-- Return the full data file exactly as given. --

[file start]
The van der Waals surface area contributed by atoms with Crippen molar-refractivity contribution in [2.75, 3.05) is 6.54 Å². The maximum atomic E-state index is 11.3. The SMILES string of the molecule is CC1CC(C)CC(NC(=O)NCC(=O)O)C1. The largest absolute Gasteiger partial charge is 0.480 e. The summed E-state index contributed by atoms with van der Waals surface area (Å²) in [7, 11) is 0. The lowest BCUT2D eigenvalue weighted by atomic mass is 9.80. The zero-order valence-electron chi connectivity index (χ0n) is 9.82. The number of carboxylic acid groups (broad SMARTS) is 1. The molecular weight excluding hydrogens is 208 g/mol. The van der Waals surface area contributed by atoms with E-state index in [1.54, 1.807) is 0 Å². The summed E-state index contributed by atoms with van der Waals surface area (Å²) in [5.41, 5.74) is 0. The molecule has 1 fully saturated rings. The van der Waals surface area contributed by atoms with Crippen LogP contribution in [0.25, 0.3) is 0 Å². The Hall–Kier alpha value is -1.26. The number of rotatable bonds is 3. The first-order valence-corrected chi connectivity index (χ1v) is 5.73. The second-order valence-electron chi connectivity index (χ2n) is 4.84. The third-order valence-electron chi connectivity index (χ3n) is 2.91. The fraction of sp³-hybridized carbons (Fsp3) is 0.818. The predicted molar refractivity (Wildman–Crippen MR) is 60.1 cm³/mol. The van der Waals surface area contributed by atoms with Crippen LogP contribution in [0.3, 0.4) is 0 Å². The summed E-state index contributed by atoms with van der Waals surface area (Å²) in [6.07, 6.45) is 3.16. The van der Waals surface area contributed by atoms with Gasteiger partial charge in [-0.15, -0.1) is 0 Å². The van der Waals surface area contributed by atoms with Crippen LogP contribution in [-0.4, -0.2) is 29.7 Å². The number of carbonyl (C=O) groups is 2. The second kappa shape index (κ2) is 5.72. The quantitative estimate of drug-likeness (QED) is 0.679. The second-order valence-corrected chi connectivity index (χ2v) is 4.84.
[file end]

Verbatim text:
The van der Waals surface area contributed by atoms with Crippen molar-refractivity contribution in [2.75, 3.05) is 6.54 Å². The maximum atomic E-state index is 11.3. The SMILES string of the molecule is CC1CC(C)CC(NC(=O)NCC(=O)O)C1. The largest absolute Gasteiger partial charge is 0.480 e. The summed E-state index contributed by atoms with van der Waals surface area (Å²) in [7, 11) is 0. The lowest BCUT2D eigenvalue weighted by atomic mass is 9.80. The zero-order valence-electron chi connectivity index (χ0n) is 9.82. The number of carboxylic acid groups (broad SMARTS) is 1. The molecular weight excluding hydrogens is 208 g/mol. The van der Waals surface area contributed by atoms with E-state index in [1.54, 1.807) is 0 Å². The summed E-state index contributed by atoms with van der Waals surface area (Å²) in [5.41, 5.74) is 0. The molecule has 1 fully saturated rings. The van der Waals surface area contributed by atoms with Crippen LogP contribution in [0.25, 0.3) is 0 Å². The Hall–Kier alpha value is -1.26. The number of rotatable bonds is 3. The first-order valence-corrected chi connectivity index (χ1v) is 5.73. The second-order valence-electron chi connectivity index (χ2n) is 4.84. The third-order valence-electron chi connectivity index (χ3n) is 2.91. The fraction of sp³-hybridized carbons (Fsp3) is 0.818. The predicted molar refractivity (Wildman–Crippen MR) is 60.1 cm³/mol. The van der Waals surface area contributed by atoms with Crippen LogP contribution in [0.3, 0.4) is 0 Å². The summed E-state index contributed by atoms with van der Waals surface area (Å²) in [6.07, 6.45) is 3.16. The van der Waals surface area contributed by atoms with Gasteiger partial charge in [-0.15, -0.1) is 0 Å². The van der Waals surface area contributed by atoms with Crippen LogP contribution in [-0.4, -0.2) is 29.7 Å². The number of carbonyl (C=O) groups is 2. The second kappa shape index (κ2) is 5.72. The quantitative estimate of drug-likeness (QED) is 0.679. The second-order valence-corrected chi connectivity index (χ2v) is 4.84.